It wasn't about rivalry or even revenge. For the home team, the first regular-season baseball game here between the Washington and Baltimore franchises since 1971 had nothing to do with the club in the visiting dugout.
It was all about the collective psyche of the Orioles, who were coming off a stunning loss on Thursday when the bullpen couldn't hold a four-run, ninth-inning lead and Todd Williams couldn't throw a pitch wide enough for an intentional walk.
Nobody felt any worse about the loss than Chris Ray, who symbolized the resilience of the Orioles on Friday night. A night after blowing his first save of the season, Ray closed out a great outing from Rodrigo Lopez in the Orioles' 2-1 victory over the Washington Nationals before 48,331 at Camden Yards, the Orioles' fifth sellout of the season.
"I wouldn't have wanted to blow this one, that's for sure," said Ray, who gave up two two-out, pinch-hit homers in the ninth inning of the Orioles' 8-5, 10-inning loss to Florida on Thursday. "I didn't want to sit around and wait two more days. I wanted to have my chance to do it tonight."
After his 19th save, in which he retired the Nationals in order in the ninth, Ray walked into the clubhouse hallway. Orioles manager Sam Perlozzo, cognizant that several of Ray's pitches were clocked at 98 mph, stopped him before he turned the corner into the main room, put his arm around him and said, "Did your arm feel that good tonight or were you just mad?"
Ray said he laughed and said, "I felt really good." So did the Orioles, who were satisfied to separate themselves from that crushing loss to the Marlins if only for one day.
The Orioles (34-41) evened the season series with the Nationals (32-43) at two each. They got a sacrifice fly from Melvin Mora in the third and an RBI single from Corey Patterson in the sixth after Mora had reached second on a delayed steal.
"I think the whole ballclub responded well," said Perlozzo, who also watched LaTroy Hawkins get out of a jam in the eighth with the Orioles leading 2-1.
"You get tired of hearing me saying it, but this team has bounced back after some tough losses. We've done it all year long and we still feel like we're on the verge of putting a good streak together ... and our starting pitching has been the key."
After eight-inning efforts from Erik Bedard and Kris Benson on Wednesday and Thursday, Lopez went seven strong innings, allowing his only run on a Daryle Ward sacrifice fly in the seventh inning. Paired again with his personal catcher Javy Lopez, Rodrigo Lopez allowed seven hits, while walking none and striking out seven.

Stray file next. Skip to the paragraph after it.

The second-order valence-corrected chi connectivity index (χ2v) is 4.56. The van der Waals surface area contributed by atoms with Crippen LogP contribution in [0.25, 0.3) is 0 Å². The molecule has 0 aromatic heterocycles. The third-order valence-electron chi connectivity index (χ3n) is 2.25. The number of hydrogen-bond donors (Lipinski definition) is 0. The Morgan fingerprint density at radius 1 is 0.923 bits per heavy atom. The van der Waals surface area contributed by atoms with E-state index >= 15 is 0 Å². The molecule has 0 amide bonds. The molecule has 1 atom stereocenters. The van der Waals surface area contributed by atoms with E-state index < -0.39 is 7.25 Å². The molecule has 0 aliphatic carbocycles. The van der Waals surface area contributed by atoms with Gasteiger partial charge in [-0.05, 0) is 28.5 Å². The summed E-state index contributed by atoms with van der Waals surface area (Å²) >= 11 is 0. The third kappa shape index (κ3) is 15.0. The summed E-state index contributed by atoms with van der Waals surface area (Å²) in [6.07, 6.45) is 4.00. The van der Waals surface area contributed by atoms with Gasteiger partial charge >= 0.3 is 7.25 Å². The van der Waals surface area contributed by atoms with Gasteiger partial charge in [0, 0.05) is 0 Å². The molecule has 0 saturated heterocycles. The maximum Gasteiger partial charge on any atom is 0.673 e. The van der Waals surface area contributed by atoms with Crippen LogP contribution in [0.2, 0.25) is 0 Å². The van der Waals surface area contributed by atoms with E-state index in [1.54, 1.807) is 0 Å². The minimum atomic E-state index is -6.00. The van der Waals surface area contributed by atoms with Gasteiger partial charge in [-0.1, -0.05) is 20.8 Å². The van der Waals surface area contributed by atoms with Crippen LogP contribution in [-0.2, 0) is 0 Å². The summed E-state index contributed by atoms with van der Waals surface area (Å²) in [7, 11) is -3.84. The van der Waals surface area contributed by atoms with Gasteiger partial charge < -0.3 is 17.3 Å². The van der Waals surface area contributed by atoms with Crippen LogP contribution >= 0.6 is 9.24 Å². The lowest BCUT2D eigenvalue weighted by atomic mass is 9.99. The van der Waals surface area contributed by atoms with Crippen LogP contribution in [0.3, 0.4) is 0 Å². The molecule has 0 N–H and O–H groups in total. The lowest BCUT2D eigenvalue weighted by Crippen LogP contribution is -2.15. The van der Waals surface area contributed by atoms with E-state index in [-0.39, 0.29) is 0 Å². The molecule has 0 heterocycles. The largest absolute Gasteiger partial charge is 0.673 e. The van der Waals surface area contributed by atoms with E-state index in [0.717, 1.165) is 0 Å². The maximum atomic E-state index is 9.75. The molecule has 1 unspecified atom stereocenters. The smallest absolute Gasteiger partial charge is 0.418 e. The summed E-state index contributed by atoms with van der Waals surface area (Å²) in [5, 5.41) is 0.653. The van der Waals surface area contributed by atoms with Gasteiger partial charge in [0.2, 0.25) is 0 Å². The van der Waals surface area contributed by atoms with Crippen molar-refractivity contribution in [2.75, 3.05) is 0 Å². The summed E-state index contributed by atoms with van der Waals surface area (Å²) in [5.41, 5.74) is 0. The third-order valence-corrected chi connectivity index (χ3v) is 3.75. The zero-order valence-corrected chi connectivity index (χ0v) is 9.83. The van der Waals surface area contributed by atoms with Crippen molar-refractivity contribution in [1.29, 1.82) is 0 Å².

In the past three games, Orioles starters have given up a total of two runs, 15 hits and two walks in 23 innings. It is the first time Orioles starters have thrown at least seven innings three straight games since April 13-15
"Not only was he hitting his spots, but he was moving the ball very well - cutters and sinkers pretty much the whole game," Javy Lopez said. "Once in a while, he'd throw a slider and his slider was pretty sharp also. It was one of his best starts that he's had so far."
Earlier Rodrigo Lopez left no secret that he was angered his scheduled start was pushed back three days to Friday night after Perlozzo set up the rotation. He threw a high fastball by Nationals slugger Alfonso Soriano with a man on for the last out of the seventh. He held Soriano to 0-for-4 with two strikeouts. If he was intent on proving the point, his message was understood.
"Since the last game I pitched, since they told me in New York, I wasn't happy," said Rodrigo Lopez. "When I walk into the bullpen to do my bullpen session I was trying to concentrate on the game. But I definitely wasn't happy.
"I think this game, the whole credit goes to Javy. There was men in scoring position and I just followed him and everything worked for us."
Despite little buildup before the game, there was a packed house at Camden Yards, but no signs in the stands of anything resembling a rivalry between two teams that entered the series a combined 18 games under .500. There was no palpable electricity, which was also absent when the teams played in mid-May.
The orange-and-black in the stands outnumbered the blue-and-red by a large margin, and the Orioles fans did take time to salute someone in a Nationals' jersey. That, of course, was Washington manager Frank Robinson, a Hall of Famer and all-time Orioles great. Robinson was given a standing ovation before the bottom of the third inning Friday night after a replay of his 500th home run was displayed on the stadium's video board.
The Nationals manager had to be pleased with the return of John Patterson, who, after being activated from the disabled list earlier in the day, pitched six strong innings. However, a Nationals lineup that was again without Nick Johnson and could be without him for the entire series, offered no support.
"Tonight had to be a big night for [Rodrigo Lopez], just because the game we had last night," said Javy Lopez. "It was hard for us. We wanted to make a quick comeback and Rodrigo pretty much did it." email@example.com